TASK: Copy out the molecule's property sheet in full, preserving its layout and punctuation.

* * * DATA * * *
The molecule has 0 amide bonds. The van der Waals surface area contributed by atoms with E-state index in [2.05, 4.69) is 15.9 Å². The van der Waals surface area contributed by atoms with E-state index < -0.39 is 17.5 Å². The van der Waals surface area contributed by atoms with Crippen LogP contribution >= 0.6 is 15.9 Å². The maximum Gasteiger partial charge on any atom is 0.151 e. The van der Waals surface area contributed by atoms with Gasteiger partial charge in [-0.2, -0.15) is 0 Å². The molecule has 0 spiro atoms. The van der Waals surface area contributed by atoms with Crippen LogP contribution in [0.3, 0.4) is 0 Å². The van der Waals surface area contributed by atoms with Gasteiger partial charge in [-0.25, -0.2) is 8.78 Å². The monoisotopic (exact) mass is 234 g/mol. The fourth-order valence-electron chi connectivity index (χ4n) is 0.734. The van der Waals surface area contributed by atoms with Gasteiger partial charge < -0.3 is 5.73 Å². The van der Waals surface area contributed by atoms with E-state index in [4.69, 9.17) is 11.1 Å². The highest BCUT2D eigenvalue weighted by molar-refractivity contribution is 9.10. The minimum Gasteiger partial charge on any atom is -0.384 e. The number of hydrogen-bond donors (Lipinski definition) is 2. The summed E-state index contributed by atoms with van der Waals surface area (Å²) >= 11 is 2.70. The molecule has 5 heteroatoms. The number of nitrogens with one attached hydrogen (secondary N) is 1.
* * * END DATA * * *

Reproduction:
The molecule has 0 amide bonds. The van der Waals surface area contributed by atoms with E-state index in [2.05, 4.69) is 15.9 Å². The van der Waals surface area contributed by atoms with E-state index < -0.39 is 17.5 Å². The van der Waals surface area contributed by atoms with Crippen LogP contribution >= 0.6 is 15.9 Å². The maximum Gasteiger partial charge on any atom is 0.151 e. The van der Waals surface area contributed by atoms with Gasteiger partial charge in [-0.2, -0.15) is 0 Å². The molecule has 0 spiro atoms. The van der Waals surface area contributed by atoms with Crippen LogP contribution in [0.3, 0.4) is 0 Å². The van der Waals surface area contributed by atoms with Gasteiger partial charge in [-0.25, -0.2) is 8.78 Å². The monoisotopic (exact) mass is 234 g/mol. The fourth-order valence-electron chi connectivity index (χ4n) is 0.734. The van der Waals surface area contributed by atoms with Gasteiger partial charge < -0.3 is 5.73 Å². The van der Waals surface area contributed by atoms with E-state index in [4.69, 9.17) is 11.1 Å². The highest BCUT2D eigenvalue weighted by molar-refractivity contribution is 9.10. The minimum Gasteiger partial charge on any atom is -0.384 e. The number of hydrogen-bond donors (Lipinski definition) is 2. The summed E-state index contributed by atoms with van der Waals surface area (Å²) >= 11 is 2.70. The molecule has 5 heteroatoms. The number of nitrogens with one attached hydrogen (secondary N) is 1.